Filed Under Transportation

Greyhound Bus Terminal

Streamline Moderne was all the rage in the 1940s. Architect A.S. Arrasmith was a leading proponent—designing more 60 Greyhound stations with exceptional post-Deco grace and style.

“Greatest Bus Terminal in World,” barked the Cleveland News when the Greyhound Bus Terminal opened its doors on March 30, 1948. And why not? Replacing a shabby and outmoded terminal on East 9th Street, the new Chester Avenue station, like many others nationwide, brilliantly channeled a design movement called Streamline Moderne (an offshoot of Art Deco). Across the US, homes, cars, trains, bicycles, furniture, clocks, radios and even telephones were being “streamlined.” Think Airstream trailers, Buick Roadmasters, butterfly chairs, and even the Cleveland Coast Guard Station (built in 1940). Faced in light Indiana limestone, the Cleveland Greyhound station epitomized the trend: Prominent horizontal lines. Undulating walls. Smooth exterior surfaces. Curved staircases leading to a curved balcony. All these features worked together to create the fluid effect Greyhound execs wanted—the home of an innovative, forward-moving transportation services provider.

The brains behind the building was architect William Strudwick Arrasmith (1898-1965) for whom designing Greyhound stations was almost a career. Arrasmith’s first Greyhound commission work was a Louisville terminal that opened in 1937. During World War II, Arrasmith commanded forces in Europe and served with the Army Corps of Engineers. After the war, he and his family moved to Cleveland where he began work on the Chester Avenue terminal. Altogether Arrasmith designed more than 60 Greyhound stations, along with several hospitals, hotels, and even a prison.

Today, Greyhound continues to operate out of the Chester Avenue building. Although many things have changed, the basic interior is intact. Originally, the west end of the terminal had a Post House restaurant with 17 booths and three U-shaped counters. A Gray Drug Store in the east wing had a 45-foot soda fountain. A ticket counter used to be where the restrooms are now located. The facility also had an onsite barber shop. The second floor continues to house sleeping rooms for Greyhound drivers. The gold and tan terrazzo floor remains unchanged and two giant pillars still frame the entrance.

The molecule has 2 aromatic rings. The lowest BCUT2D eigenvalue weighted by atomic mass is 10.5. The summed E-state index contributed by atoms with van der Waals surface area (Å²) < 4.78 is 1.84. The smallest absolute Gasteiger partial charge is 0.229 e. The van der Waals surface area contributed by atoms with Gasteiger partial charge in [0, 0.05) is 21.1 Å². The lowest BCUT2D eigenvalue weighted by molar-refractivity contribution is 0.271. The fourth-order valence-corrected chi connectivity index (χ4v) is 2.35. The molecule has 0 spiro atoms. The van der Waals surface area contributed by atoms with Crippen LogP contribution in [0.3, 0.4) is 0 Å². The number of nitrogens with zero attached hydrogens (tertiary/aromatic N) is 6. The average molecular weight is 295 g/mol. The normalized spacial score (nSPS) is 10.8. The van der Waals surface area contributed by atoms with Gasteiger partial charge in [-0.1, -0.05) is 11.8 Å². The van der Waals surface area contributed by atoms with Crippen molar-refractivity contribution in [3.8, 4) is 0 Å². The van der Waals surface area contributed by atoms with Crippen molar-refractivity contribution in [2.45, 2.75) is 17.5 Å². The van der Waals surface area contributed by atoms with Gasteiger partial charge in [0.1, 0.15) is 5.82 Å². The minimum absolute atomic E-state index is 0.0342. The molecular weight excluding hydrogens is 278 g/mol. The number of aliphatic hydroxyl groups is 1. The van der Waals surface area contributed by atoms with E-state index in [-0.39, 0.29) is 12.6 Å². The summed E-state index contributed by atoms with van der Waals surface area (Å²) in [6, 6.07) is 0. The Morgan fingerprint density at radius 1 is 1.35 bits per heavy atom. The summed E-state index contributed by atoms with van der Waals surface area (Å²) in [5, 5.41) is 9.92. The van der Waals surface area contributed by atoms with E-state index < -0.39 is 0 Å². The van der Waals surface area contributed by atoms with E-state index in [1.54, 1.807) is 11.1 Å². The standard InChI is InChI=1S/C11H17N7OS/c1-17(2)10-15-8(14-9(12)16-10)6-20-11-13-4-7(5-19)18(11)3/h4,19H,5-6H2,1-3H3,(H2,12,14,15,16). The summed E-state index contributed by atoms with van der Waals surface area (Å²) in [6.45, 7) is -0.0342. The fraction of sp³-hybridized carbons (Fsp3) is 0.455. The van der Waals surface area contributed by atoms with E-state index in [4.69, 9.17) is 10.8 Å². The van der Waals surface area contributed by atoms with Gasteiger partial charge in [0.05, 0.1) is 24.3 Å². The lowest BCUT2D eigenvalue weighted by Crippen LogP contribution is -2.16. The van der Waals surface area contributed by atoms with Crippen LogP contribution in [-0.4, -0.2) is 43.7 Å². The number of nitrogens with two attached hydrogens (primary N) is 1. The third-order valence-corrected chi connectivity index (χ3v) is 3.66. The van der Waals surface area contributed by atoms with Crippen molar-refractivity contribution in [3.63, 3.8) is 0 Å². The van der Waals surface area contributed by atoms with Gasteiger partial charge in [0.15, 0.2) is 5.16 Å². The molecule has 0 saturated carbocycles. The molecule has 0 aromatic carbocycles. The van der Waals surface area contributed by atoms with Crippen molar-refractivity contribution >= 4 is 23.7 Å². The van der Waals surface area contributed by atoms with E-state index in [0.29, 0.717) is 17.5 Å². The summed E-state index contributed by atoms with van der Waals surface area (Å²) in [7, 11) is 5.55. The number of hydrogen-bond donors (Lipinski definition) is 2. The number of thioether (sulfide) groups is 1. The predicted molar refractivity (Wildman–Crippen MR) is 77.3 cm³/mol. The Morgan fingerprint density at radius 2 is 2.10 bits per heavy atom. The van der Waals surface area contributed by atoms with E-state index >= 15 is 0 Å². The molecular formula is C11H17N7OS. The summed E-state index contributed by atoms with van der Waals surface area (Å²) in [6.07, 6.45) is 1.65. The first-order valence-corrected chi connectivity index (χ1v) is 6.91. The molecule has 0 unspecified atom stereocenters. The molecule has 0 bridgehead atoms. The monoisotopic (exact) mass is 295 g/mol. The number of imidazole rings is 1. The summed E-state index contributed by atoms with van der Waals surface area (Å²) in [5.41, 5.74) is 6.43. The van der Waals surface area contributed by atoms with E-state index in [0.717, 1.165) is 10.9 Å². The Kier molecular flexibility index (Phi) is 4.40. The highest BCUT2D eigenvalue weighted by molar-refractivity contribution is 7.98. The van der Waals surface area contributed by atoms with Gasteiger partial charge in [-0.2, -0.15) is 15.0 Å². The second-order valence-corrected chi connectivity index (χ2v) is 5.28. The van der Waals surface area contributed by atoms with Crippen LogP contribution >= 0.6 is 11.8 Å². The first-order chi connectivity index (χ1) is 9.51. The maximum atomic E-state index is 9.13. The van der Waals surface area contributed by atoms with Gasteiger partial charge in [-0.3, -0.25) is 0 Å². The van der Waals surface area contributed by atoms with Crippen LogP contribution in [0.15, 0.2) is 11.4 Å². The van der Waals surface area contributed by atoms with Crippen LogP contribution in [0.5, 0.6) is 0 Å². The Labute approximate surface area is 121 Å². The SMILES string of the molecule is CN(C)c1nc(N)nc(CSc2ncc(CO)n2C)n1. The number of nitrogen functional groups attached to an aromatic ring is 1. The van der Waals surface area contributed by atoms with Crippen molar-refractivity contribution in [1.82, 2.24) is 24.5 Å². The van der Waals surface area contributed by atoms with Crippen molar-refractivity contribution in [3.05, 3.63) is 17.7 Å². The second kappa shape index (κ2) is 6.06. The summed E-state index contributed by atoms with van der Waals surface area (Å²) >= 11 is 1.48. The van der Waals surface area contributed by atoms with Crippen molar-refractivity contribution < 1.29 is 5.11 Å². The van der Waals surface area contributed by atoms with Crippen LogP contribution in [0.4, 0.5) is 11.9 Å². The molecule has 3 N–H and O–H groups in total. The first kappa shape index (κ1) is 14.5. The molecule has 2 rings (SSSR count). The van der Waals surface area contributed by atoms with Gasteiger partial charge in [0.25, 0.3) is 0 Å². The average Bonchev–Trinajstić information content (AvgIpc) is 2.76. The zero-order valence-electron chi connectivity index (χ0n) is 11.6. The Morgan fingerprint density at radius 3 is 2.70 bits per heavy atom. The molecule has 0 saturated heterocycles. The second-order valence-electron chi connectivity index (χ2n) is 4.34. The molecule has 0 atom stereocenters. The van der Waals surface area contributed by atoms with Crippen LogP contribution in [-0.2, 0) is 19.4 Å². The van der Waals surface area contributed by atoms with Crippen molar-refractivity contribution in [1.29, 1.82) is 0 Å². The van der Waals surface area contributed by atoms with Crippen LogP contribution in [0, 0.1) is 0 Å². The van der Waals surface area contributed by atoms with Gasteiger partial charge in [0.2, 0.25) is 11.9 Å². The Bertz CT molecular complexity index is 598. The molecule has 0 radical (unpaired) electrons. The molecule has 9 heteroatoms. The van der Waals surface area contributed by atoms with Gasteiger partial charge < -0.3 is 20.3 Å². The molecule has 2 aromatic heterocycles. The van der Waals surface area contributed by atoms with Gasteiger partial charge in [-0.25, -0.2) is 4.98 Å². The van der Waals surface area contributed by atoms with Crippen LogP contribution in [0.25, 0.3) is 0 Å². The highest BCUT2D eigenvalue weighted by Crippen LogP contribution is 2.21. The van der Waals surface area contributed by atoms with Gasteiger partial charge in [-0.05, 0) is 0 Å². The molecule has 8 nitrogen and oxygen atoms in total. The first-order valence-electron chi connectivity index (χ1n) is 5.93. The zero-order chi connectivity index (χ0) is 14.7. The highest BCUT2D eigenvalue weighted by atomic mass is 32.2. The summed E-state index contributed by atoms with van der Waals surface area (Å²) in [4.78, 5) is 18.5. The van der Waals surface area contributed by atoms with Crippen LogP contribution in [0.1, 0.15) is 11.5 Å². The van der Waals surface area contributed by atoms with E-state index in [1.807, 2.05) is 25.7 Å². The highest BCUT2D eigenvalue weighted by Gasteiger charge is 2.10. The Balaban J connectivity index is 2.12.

The 1948 opening was quite the affair. Ohio Governor Thomas Herbert, Cleveland Mayor Thomas Burke and copious press and spectators celebrated the 250-foot-long station, ringed with 21 bus docks—a “landlocked ocean liner,” according to Cleveland historian Carol Poh Miller. Also unveiled at the 1948 ceremony was a sleek new Greyhound model: the Highway Traveler. Nowadays bus travel is no longer considered a dashing way to travel. However, the terminal remains a model of architectural style and grace. The station was added to the National Register of Historic Places in 1999.


Greyhound Terminal, Cleveland, ca. 1950s
Greyhound Terminal, Cleveland, ca. 1950s Shown in a 1950s postcard, the Greyhound Terminal in Cleveland is one of the busiest in the country. Since opening in 1948, the station has served approximately three million travelers annually. Source: Cleveland Memory Project, Cleveland State University Special Collections
A Speedy Building
A Speedy Building The horizontal lines created by the rows of windows, the edges of the roofs, and the curved walls at the end of the first and third levels of the structure all add to the Streamline Moderne Style. The style is characterized by an aerodynamic look and a feeling of speed. As can be seen in this 1950s photograph, these elements are clearly present in the Greyhound Terminal building. Image courtesy of Cleveland State University. Michael Schwartz Library. Special Collections.
A Station of Function
A Station of Function The flat roofs of the Greyhound Station are characteristic of the Streamline Style. The roofs also serve a functional purpose as they allow for more stories to be added to the building if necessary. Image courtesy of Cleveland State University. Michael Schwartz Library. Special Collections.
The Largest Lobby
The Largest Lobby This photograph of the Greyhound Terminal lobby demonstrates the size of the station itself. Built as the largest bus station in the United States, the terminal lobby has the ability to accommodate 300 travelers at one time. Image courtesy of Cleveland State University. Michael Schwartz Library. Special Collections.
Capital Design
Capital Design 1. The Greyhound Bus Terminal in Washington, DC, was completed in 1940 for a cost total cost (land and building) of $1,000,000. This photo was taken in 1976 during an extensive remodeling.
Traveling in Style
Traveling in Style Mrs. America 1955 urges reader to “Go Greyhound.”
Early Streamline Moderne
Early Streamline Moderne The Louisville Bus Terminal—completed in 1937—was William Arrasmith’s first Greyhound commission.
Great Lines
Great Lines Arrasmith’s Cincinnati station, since demolished, was completed in 1942.
"Go Greyhound"
"Go Greyhound" This 1950s postcard depicts the Norfolk, VA, Greyhound station which was built in 1942.
Going to the Source
Going to the Source In 2011, retired Cleveland attorney Frank E. Wrenick wrote “The Streamline Era Greyhound Terminals: the Architecture of W.S. Arrasmith.”


1465 Chester Ave, Cleveland, OH 44114


Chris Roy and Joseph Wickens, “Greyhound Bus Terminal,” Cleveland Historical, accessed June 13, 2024,